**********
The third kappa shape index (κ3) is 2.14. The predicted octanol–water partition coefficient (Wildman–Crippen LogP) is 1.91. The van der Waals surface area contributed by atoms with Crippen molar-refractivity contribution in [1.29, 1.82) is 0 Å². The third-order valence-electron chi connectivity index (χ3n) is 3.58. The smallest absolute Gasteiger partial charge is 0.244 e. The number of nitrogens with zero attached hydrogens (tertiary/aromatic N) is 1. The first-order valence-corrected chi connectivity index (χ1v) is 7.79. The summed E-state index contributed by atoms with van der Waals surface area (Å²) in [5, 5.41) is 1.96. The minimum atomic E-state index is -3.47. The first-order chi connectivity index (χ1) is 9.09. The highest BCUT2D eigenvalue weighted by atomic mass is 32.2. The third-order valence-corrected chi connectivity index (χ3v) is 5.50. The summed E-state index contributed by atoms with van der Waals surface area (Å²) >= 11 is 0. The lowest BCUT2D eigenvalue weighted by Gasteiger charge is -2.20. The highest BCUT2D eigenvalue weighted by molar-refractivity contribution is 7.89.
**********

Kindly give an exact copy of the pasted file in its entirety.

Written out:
The third kappa shape index (κ3) is 2.14. The predicted octanol–water partition coefficient (Wildman–Crippen LogP) is 1.91. The van der Waals surface area contributed by atoms with Crippen molar-refractivity contribution in [1.29, 1.82) is 0 Å². The third-order valence-electron chi connectivity index (χ3n) is 3.58. The smallest absolute Gasteiger partial charge is 0.244 e. The number of nitrogens with zero attached hydrogens (tertiary/aromatic N) is 1. The first-order valence-corrected chi connectivity index (χ1v) is 7.79. The summed E-state index contributed by atoms with van der Waals surface area (Å²) in [5, 5.41) is 1.96. The minimum atomic E-state index is -3.47. The first-order chi connectivity index (χ1) is 9.09. The highest BCUT2D eigenvalue weighted by atomic mass is 32.2. The third-order valence-corrected chi connectivity index (χ3v) is 5.50. The summed E-state index contributed by atoms with van der Waals surface area (Å²) >= 11 is 0. The lowest BCUT2D eigenvalue weighted by Gasteiger charge is -2.20. The highest BCUT2D eigenvalue weighted by molar-refractivity contribution is 7.89.